Thrive by Five campaign calls for Federal Government crackdown on greedy childcare providers
30 June 2023 – Minderoo Foundation’s Thrive by Five campaign says there are some privately run early learning and childcare providers who may be using the significant increase in the Child Care Subsidy available from next month to mask unacceptable fee increases beyond their rising costs.
Thrive by Five is providing parents around Australia with key questions to ask their childcare provider in response to potential fee increases to ensure they are fair.
“A small price increase to pay for better early education will benefit children and families and would be offset by an increase in the subsidy, but anything beyond CPI or that doesn’t contribute to better quality is unacceptable,” said Minderoo Foundation’s Jay Weatherill.
“The Federal Government needs to crack down on any bad behaviour from providers.
“Families will be better off financially regardless of increases, but providers who use this nation-building reform to build more profit off the backs of educators and families shouldn’t be given a free pass to price gouge.
“We welcome the Federal Government’s commitment to continue its mission to create a universally accessible, high quality affordable early learning system, but urgent action is required on transparency and accountability for any fee increases.
“We eagerly await the ACCC report which must map forward a funding pathway for governments to create a system that benefits every Australian child,” Mr Weatherill said.
Questions for parents to ask childcare providers in response to fee increases:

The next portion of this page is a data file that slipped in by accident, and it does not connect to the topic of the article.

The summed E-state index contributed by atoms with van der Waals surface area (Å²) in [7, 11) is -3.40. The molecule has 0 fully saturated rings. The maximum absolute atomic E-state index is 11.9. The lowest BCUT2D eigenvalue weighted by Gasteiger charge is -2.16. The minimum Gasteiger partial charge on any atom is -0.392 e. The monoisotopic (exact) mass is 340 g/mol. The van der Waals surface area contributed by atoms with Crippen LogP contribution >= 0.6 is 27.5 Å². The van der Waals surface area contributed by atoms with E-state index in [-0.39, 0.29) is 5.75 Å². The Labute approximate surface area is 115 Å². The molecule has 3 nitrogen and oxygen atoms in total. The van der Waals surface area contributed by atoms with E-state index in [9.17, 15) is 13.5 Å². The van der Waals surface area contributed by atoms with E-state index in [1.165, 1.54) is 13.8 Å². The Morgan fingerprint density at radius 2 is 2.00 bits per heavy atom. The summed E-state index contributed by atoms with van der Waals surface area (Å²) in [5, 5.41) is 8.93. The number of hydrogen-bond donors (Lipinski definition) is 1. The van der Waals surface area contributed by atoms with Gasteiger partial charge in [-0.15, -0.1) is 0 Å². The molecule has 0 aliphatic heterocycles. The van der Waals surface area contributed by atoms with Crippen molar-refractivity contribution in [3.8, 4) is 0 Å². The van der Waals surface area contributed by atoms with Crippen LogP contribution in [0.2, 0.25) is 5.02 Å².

• What additional resources or equipment will you be providing for children?
• What additional resources will you be providing for educators?
• What wage increase have you given your early childhood educators?
Key facts about the Child Care Subsidy and potential fee increases:
• On July 10, 2023, the Federal Government’s childcare reforms take effect with the maximum rate of Child Care Subsidy (CCS) increasing from 85 per cent of fee to 90 per cent, with a much more generous income test.
• This will make early childhood education and care (ECEC) more affordable for more than 90 per cent of families.
• Fee increases of around 6-8 per cent by many providers are likely in July. Typically, 60-90 per cent of any fee rise will be covered by the CCS.
• For example, a family on $100,000 currently accessing three days a week, could increase access four days of childcare and still be $15.80 a week better off.
• July is when many ECEC providers increase fees, after factoring in increases in wages, rents and other costs. In the July-Sep. 2022 quarter, average hourly fees rose 6.8% compared to the previous year.
• Since then, CPI has increased to 7.8% in the December quarter, dropping slightly to 6.8% in March. The Fair Work Commission awarded a 5.75% increase in award rates from July 2023, which impacts directly on ECEC as the pay for most of the workforce is aligned with the award.